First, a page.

Whether it is coaxing people out at night to socialise or showing off city landmarks, engineers say advances in lighting technology can switch Auckland's mood from gloom to boom.
Philips Electronics says in a submission to the draft Auckland Plan that lighting can dramatically improve the quality of urban living.
The international company's senior vice-president for emerging markets, Olivier Piccolin, said modern lighting lifted shared public spaces, made people feel safer and used electricity more efficiently.
Referring to company projects, Mr Piccolin said the Auckland Museum's 80th birthday present - an array of changeable LED coloured lights - was an example of lighting up landmarks to celebrate a city's identity.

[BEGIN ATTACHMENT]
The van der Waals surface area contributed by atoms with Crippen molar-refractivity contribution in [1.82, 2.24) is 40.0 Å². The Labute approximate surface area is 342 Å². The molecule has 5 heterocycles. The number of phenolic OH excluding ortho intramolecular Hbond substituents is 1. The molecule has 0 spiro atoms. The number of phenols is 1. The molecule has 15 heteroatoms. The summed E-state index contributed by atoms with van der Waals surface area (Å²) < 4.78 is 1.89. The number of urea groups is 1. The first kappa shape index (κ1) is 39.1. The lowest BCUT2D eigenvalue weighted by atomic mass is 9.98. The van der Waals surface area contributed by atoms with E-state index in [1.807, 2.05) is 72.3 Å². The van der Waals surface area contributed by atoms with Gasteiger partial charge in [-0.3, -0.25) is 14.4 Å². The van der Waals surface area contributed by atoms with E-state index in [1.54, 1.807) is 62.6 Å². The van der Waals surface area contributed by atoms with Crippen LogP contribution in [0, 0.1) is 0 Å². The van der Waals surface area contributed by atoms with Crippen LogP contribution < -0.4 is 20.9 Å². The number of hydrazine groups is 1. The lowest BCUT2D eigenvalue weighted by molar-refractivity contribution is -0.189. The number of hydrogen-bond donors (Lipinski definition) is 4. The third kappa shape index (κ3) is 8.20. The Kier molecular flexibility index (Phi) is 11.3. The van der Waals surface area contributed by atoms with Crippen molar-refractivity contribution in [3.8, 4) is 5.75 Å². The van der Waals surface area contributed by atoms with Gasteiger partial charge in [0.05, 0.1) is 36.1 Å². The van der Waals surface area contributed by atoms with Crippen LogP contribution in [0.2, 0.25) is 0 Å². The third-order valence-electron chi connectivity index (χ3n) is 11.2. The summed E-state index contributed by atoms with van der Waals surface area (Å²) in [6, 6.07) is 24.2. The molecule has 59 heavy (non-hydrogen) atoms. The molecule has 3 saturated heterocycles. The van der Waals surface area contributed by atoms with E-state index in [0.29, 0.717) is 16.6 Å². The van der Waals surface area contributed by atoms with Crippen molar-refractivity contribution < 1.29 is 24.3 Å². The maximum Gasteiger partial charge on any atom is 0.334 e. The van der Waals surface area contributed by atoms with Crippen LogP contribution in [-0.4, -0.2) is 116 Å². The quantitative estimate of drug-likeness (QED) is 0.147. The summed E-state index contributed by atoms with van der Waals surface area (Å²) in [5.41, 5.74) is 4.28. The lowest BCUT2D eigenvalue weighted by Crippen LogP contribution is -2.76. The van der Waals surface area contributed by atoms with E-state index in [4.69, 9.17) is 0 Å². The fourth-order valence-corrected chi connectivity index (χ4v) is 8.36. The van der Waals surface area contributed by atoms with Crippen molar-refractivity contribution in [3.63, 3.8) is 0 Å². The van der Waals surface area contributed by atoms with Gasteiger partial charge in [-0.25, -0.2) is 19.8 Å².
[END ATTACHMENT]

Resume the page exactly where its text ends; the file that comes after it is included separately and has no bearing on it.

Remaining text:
The company also lit Newmarket Station, the Sky Tower and, at Eden Park, provided the floodlights and the LED facade on the new South Stand.
Modern lighting created lively spaces which discouraged crime and encouraged people to go out after dark to socialise, Mr Piccolin said.
Lighting was 40 per cent of most councils' energy costs and could be halved by switching to new energy-efficient products, he said. The savings paid for an improved system.
In a street-lighting trial at West Hoe Rd in Orewa, Philips had replaced existing yellow lights with its SpeedStar LED product, which had controls to dim the lights during the night when there was less traffic.
Now, even with the lights on half-power, users of the street could see the green of the grass verge and had better visibility of the roadway and footpaths.
More than 95 per cent of residents surveyed after the trial said they felt safer at any time of the night.
The former Waitakere City Council found fewer intersection accidents with the white light.